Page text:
An unprecedented push to manufacture billions of doses this year alone has led to supply bottlenecks, putting firms such as Pfizer and AstraZeneca Plc in the firing line of angry government customers. Now the industry is taking heat for closely guarding its intellectual property.
The discovery of multiple safe and effective Covid-19 vaccines has been the reputational boost the pharmaceutical industry needed. As science has caught up to the coronavirus, the price-inflating antics of Martin Shkreli and manufacturers’ roles in the opioid epidemic have faded into the background while people literally raise their glass to drugmakers like Pfizer.
An unprecedented push to manufacture billions of doses this year alone has led to supply bottlenecks, putting firms such as Pfizer and AstraZeneca in the firing line of angry government customers. The potential adverse effects of sticking needles into people’s arms are dominating headlines, as seen with the halting of the Astra vaccine in Canada and Europe even as regulators insist the benefits outweigh the risks.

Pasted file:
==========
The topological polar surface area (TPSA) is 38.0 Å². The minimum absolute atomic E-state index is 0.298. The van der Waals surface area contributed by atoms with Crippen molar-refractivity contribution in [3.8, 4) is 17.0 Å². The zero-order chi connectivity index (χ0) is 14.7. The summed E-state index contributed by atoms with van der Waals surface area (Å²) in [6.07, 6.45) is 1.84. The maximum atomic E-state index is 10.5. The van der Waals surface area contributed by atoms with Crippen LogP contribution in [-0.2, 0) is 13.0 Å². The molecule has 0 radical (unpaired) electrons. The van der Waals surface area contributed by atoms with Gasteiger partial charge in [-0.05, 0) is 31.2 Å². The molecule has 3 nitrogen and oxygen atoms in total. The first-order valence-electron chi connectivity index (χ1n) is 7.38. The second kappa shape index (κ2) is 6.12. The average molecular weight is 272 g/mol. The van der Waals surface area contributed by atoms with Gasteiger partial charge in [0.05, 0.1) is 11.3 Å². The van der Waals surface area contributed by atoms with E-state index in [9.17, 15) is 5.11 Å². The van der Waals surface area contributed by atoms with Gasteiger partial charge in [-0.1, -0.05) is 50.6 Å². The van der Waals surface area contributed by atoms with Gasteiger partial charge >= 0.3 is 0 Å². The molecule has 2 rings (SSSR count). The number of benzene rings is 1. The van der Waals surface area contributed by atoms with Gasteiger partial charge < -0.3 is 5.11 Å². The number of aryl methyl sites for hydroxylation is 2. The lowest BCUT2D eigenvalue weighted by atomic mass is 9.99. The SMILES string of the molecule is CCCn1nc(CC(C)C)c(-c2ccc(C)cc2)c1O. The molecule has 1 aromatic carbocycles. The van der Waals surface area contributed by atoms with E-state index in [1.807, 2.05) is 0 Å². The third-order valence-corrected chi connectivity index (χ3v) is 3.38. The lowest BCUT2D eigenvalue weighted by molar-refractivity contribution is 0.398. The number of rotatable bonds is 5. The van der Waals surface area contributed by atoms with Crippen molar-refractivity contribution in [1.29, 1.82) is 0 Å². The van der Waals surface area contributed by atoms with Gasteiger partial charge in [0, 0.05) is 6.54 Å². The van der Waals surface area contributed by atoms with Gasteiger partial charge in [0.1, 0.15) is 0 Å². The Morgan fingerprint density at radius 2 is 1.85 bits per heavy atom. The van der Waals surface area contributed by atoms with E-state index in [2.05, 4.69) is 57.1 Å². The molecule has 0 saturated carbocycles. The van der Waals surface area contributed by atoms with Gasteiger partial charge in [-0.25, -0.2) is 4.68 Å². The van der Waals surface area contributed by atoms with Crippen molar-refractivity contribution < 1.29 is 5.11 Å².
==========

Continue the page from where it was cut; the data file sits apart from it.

Now the industry is taking heat for closely guarding its intellectual property. That’s blamed for what the World Health Organization dubs a “catastrophic moral failure”: the immunization gap between the developing world and deep-pocketed rich countries, which have ordered enough doses to cover their populations several times over.
If vaccine makers were to waive exclusive rights to manufacture their product – an idea pushed by 58 countries at the World Trade Organization including India and South Africa – advocates say that supply would bloom and we would exit the pandemic quicker. The push for a “people’s vaccine,” backed by the likes of Bernie Sanders, is popular with three-quarters of British voters and almost two-thirds of French people polled by YouGov.
Unlike in past crises such as HIV/AIDS, cracking open the recipe for Covid vaccines, especially those from Pfizer and Moderna is only half the battle given the complexity of genetic technologies making their debut in this pandemic. Manufacturing is a challenge too, and there isn’t much time for trial and error.
We haven’t quashed this virus yet and letting the pharma industry’s pandemic halo crash to the floor won’t help get us there any faster. Finding constructive ways to keep the public’s romance with drugmakers last a little longer makes sense, even if it doesn’t make money.
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